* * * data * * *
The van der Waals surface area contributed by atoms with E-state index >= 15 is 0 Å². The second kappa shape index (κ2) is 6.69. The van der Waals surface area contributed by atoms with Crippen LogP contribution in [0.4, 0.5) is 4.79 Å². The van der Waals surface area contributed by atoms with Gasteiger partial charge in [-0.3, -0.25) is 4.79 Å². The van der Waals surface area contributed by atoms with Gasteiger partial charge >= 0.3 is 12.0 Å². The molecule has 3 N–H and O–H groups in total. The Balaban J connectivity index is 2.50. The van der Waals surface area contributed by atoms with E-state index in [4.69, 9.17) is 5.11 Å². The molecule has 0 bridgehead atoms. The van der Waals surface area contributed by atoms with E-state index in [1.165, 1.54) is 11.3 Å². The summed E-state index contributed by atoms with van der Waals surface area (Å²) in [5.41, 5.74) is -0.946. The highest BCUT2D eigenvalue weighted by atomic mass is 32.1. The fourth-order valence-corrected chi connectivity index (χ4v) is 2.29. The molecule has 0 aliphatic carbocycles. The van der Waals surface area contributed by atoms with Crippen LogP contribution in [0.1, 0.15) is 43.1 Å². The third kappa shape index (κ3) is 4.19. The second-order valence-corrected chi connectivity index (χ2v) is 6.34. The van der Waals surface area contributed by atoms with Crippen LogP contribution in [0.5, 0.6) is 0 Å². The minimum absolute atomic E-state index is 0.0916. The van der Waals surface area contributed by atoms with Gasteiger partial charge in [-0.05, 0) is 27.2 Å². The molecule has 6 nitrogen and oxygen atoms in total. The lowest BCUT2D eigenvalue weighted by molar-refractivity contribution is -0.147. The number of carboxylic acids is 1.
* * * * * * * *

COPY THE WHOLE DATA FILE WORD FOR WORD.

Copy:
The van der Waals surface area contributed by atoms with E-state index >= 15 is 0 Å². The second kappa shape index (κ2) is 6.69. The van der Waals surface area contributed by atoms with Crippen LogP contribution in [0.4, 0.5) is 4.79 Å². The van der Waals surface area contributed by atoms with Gasteiger partial charge in [-0.3, -0.25) is 4.79 Å². The van der Waals surface area contributed by atoms with Gasteiger partial charge >= 0.3 is 12.0 Å². The molecule has 3 N–H and O–H groups in total. The Balaban J connectivity index is 2.50. The van der Waals surface area contributed by atoms with E-state index in [4.69, 9.17) is 5.11 Å². The molecule has 0 bridgehead atoms. The van der Waals surface area contributed by atoms with E-state index in [1.165, 1.54) is 11.3 Å². The summed E-state index contributed by atoms with van der Waals surface area (Å²) in [5.41, 5.74) is -0.946. The highest BCUT2D eigenvalue weighted by atomic mass is 32.1. The fourth-order valence-corrected chi connectivity index (χ4v) is 2.29. The molecule has 0 aliphatic carbocycles. The van der Waals surface area contributed by atoms with Crippen LogP contribution in [0.1, 0.15) is 43.1 Å². The third kappa shape index (κ3) is 4.19. The second-order valence-corrected chi connectivity index (χ2v) is 6.34. The van der Waals surface area contributed by atoms with Crippen LogP contribution in [0.5, 0.6) is 0 Å². The minimum absolute atomic E-state index is 0.0916. The van der Waals surface area contributed by atoms with Gasteiger partial charge in [-0.05, 0) is 27.2 Å². The molecule has 6 nitrogen and oxygen atoms in total. The lowest BCUT2D eigenvalue weighted by molar-refractivity contribution is -0.147. The number of carboxylic acids is 1.